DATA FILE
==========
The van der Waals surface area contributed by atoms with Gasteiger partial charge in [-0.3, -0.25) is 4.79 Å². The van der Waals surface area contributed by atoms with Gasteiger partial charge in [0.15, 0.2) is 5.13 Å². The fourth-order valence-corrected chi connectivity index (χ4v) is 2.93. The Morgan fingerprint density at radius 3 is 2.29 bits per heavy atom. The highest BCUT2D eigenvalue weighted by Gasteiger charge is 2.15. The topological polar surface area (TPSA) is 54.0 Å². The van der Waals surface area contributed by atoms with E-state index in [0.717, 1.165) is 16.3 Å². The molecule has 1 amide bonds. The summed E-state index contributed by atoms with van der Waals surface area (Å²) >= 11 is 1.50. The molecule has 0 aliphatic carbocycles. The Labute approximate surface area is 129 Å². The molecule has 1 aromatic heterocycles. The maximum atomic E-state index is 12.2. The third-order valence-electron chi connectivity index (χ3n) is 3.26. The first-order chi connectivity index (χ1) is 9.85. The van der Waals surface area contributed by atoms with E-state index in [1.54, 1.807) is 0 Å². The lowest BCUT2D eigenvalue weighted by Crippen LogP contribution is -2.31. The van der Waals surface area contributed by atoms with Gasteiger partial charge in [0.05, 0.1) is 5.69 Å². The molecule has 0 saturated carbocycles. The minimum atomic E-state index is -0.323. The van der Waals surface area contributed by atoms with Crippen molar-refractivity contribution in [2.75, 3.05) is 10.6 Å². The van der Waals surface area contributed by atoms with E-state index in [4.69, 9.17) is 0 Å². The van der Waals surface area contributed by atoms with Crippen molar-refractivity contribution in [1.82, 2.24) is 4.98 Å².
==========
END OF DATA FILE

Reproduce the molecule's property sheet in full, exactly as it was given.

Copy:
The van der Waals surface area contributed by atoms with Gasteiger partial charge in [-0.3, -0.25) is 4.79 Å². The van der Waals surface area contributed by atoms with Gasteiger partial charge in [0.15, 0.2) is 5.13 Å². The fourth-order valence-corrected chi connectivity index (χ4v) is 2.93. The Morgan fingerprint density at radius 3 is 2.29 bits per heavy atom. The highest BCUT2D eigenvalue weighted by Gasteiger charge is 2.15. The topological polar surface area (TPSA) is 54.0 Å². The van der Waals surface area contributed by atoms with E-state index in [0.717, 1.165) is 16.3 Å². The molecule has 1 amide bonds. The summed E-state index contributed by atoms with van der Waals surface area (Å²) >= 11 is 1.50. The molecule has 0 aliphatic carbocycles. The Labute approximate surface area is 129 Å². The molecule has 1 aromatic heterocycles. The maximum atomic E-state index is 12.2. The third-order valence-electron chi connectivity index (χ3n) is 3.26. The first-order chi connectivity index (χ1) is 9.85. The van der Waals surface area contributed by atoms with E-state index in [1.54, 1.807) is 0 Å². The lowest BCUT2D eigenvalue weighted by Crippen LogP contribution is -2.31. The van der Waals surface area contributed by atoms with Gasteiger partial charge in [0.05, 0.1) is 5.69 Å². The molecule has 0 saturated carbocycles. The minimum atomic E-state index is -0.323. The van der Waals surface area contributed by atoms with Crippen molar-refractivity contribution in [2.75, 3.05) is 10.6 Å². The van der Waals surface area contributed by atoms with E-state index in [4.69, 9.17) is 0 Å². The van der Waals surface area contributed by atoms with Crippen molar-refractivity contribution in [1.82, 2.24) is 4.98 Å².